# Differentiating with respect to the limit of integration

I'm confused about problems involving differentiation with respect to the limit of an integral, I just want to check that my understanding is correct.

For example, are the following statements correct? :

$$\frac{d}{dx}\int_0^xs^2ds=x^2$$

$$\frac{d}{ds}\int_0^xs^2ds=\int_0^x2s~ds$$

and by the product rule: $$\frac{d}{dx}\int_0^x~x~s^2ds=\int_0^xs^2~ds+x^3$$

• In case of doubts you may go back to the bases. Your first answer appears right, the second doesn't make sense to me (integration variables are 'dummy' and the answer should be $0$), the third should be right (you may too put $x$ out of the integral). Commented Oct 21, 2014 at 11:52
• I agree with Raymond Manzoni, the 2nd integral is confusing.
– SDiv
Commented Oct 21, 2014 at 11:56

In general;

$$\frac{\mathrm{d}}{\mathrm{d}x} \int_0^x f(t) \mathrm{d}t = f(x)$$

$$\frac{\mathrm{d}}{\mathrm{d}t}\int_0^x f(t) \mathrm{d}t = \color{red}{0}$$

Now let's spend some time on this as this is where you did a mistake. Note that $$y(?)=\int_0^x f(t) \mathrm{d}t$$ is a function of $x$!($?=x$)Why? Remember how you deal with definite integrals. You find an antiderivative, then substract the lower bound from the upper. Formalizing this, let's denote $F$ an antiderivative of $f$. Then $$\int_a^b f(x) \mathrm{d}x=F(b)-F(a)$$

If you do this with yours, what do you get? $F(x)-F(a)$. What does this mean? This means the result is a function of $x$. So what right? Well, what happens when you differentiate a function with respect to something it is not related? You treat it as a constant. What happens when you differentiate a constant? Well you get $0$. So, $$\frac{\mathrm{d}}{\mathrm{d}s} \int_0^x f(s) \mathrm{d}s =\frac{\mathrm{d}}{\mathrm{d}s} \left ( F(x)-F(0) \right ) =0$$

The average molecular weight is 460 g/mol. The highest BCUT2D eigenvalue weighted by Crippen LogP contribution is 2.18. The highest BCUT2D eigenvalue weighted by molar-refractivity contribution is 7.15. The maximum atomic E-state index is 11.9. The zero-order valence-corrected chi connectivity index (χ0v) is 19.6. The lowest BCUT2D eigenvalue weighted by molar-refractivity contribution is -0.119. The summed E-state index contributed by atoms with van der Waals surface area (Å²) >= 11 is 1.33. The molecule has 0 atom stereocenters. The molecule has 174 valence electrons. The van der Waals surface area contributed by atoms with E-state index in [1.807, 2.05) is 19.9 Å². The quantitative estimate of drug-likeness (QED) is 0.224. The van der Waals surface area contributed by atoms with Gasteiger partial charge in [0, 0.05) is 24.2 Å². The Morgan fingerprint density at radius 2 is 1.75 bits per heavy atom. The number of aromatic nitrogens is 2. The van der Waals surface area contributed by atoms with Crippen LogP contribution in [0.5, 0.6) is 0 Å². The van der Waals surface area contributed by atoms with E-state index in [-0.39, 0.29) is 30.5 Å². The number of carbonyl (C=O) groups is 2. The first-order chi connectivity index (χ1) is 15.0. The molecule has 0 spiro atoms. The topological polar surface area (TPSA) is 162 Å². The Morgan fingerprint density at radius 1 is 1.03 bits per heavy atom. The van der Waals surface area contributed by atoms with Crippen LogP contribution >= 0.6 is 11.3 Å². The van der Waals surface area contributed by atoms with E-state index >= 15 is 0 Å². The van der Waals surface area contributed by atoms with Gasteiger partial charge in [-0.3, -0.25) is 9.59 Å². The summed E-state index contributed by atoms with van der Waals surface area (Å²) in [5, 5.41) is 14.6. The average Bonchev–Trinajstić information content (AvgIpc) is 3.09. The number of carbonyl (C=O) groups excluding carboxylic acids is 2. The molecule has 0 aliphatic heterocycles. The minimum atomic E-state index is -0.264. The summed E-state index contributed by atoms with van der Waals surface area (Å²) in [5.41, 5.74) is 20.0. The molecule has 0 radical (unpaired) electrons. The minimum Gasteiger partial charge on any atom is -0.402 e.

As for the third, your approach is dead-on. I don't know how you treated $x$ though. Since you're integrating wrt to $s$ you can treat $x$ as a constant and "pull it out of the integral".

• I think it should be "Let $F$ be an antiderivative of $f$. Commented May 2, 2016 at 2:11

There is a nice Wikipedia page on this: Differentiation under the integral sign.

Direct from that page we have $$\frac{\text{d}}{\text{d}x}\left( \int_{a(x)}^{b(x)}f(x,t)\text{d}t \right ) = f(x,b(x))b'(x)-f(x,a(x))a'(x)+\int_{a(x)}^{b(x)}f_x(x,t)\text{d}t.$$

Then for $f(x,t) = t^2$ we have $$\frac{\text{d}}{\text{d}x}\left( \int_{0}^{x}t^2\text{d}t \right ) = f(x,x)(1)-f(x,0)(0)+\int_{0}^{x}0\text{d}t\\=x^2(1) - 0 + 0 = x^2.$$

For $f(x,t)=xt^2$ we have $$\frac{\text{d}}{\text{d}x}\left( \int_{0}^{x}xt^2\text{d}t \right ) = f(x,x)(1)-f(x,0)(0)+\int_{0}^{x}t^2\text{d}t\\=x^3(1) - 0 + x^3/3 = \frac{4}{3}x^3.$$

• The wikipedia page is way more complete and thorough than the accepted answer, thanks for sharing it. Commented Oct 22, 2023 at 12:10